So taking a look at ARM's mission and what it’s trying to do across various industries, are you looking at impacting change in the near term or is this more longer term change, also how are you measuring that success?
A little bit of both. We fund projects based on their Technical Readiness Levels (TRL). The only projects that we can fund and get involved with are from level four to seven.
Four is that experimental part where an idea has been vetted a little. They've done some groundwork, they've tested some stuff out, on the software side, they have some initial libraries or code.
One the robotic side, they've been building out machine learning databases, they have the initial robot in-house and they're learning how to manipulate it and stuff like that. The second part is that the robot can be demonstrated in a production environment, but it's not production ready.
Typically, in two to three years, we'd like to see the projects starting to make it into the industry and production facilities but that comes down to the investment from the company as well.
We measure our successes through tech transition plans with our teams and partner organizations. At the end of our projects, we say, “Where do you see this project in six months? Where do you see this project in 12 months? What are the stages that are going to get this technology in a production facility?"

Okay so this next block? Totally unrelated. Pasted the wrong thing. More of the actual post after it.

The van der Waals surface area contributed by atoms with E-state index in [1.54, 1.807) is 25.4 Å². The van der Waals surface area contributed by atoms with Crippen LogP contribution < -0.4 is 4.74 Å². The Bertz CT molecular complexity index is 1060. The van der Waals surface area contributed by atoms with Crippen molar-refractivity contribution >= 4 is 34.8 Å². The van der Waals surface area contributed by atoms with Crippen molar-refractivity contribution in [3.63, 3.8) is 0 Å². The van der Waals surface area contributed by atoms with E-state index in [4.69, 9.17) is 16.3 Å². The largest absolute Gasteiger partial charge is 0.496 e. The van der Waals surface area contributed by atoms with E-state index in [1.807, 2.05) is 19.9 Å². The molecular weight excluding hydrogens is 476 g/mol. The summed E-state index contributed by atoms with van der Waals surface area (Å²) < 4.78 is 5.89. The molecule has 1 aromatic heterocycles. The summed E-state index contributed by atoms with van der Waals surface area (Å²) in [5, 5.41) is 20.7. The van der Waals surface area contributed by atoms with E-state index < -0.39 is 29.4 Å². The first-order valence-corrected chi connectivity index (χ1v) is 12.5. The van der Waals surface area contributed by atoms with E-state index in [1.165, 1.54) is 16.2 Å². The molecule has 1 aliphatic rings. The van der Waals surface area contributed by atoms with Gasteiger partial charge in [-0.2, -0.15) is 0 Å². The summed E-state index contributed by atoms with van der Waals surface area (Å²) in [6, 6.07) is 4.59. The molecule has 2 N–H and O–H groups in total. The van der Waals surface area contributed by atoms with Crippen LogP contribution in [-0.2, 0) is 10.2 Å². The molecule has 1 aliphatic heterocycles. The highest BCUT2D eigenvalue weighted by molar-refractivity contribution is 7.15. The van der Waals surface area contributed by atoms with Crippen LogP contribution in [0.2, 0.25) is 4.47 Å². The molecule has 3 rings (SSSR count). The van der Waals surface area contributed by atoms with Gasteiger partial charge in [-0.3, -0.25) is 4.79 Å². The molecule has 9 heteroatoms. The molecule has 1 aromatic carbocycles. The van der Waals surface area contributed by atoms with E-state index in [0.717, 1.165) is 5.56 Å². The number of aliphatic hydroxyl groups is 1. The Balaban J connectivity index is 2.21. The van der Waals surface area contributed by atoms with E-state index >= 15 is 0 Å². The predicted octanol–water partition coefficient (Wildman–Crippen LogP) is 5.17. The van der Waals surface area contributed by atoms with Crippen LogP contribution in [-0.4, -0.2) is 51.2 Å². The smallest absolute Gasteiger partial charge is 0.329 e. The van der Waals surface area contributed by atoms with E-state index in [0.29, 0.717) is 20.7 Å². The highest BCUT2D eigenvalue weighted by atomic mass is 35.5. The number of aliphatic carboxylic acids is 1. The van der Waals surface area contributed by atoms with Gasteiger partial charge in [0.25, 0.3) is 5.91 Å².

The government gauges our success as well to ensure that we're funding projects that will make an impact down the road, not just projects that sound cool.
Great, it sounds like it's really client-dependent or problem-dependent.
So, I want to talk about the common perception that robotics are going to displace a big portion of the workforce and that the motivations of the two are at odds with each other.
What are your thoughts on how these concepts intertwine?
As I said before, one of the things ARM really focuses on is removing people from the dull, dirty, and dangerous jobs, right?
There's been multiple studies that have shown that in the next decade that there's going to be over 4 million available manufacturing jobs. So these are showing that up to 2 million of those jobs are going to possibly go unfilled.
What I believe personally is that robots aren't taking away jobs, they're actually creating jobs and they're going to fill the unfilled jobs.
One of our heavy focuses is teaching the workforce how to easily integrate robots into their facility and maintain them.
Is there something that ergonomically is an issue that they don't want to be doing, like bending down? Or do they need to walk around the facility to get other parts? Maybe there’s an injury risk as well. We want to make sure it's safer for that person.
We've also recently launched roboticscareer.org which is a nationwide database of training programs, all the way from micro-credentials to PhD programs. We have upwards of 1,300 organizations on that website and we're approaching 10,000 individual training programs that are offered by those organizations.
It’s a great resource if your organization wants to learn how to use a robot, you can go to a training session or if you want to take another step in your career and challenge yourself, we've established these building blocks to get you there.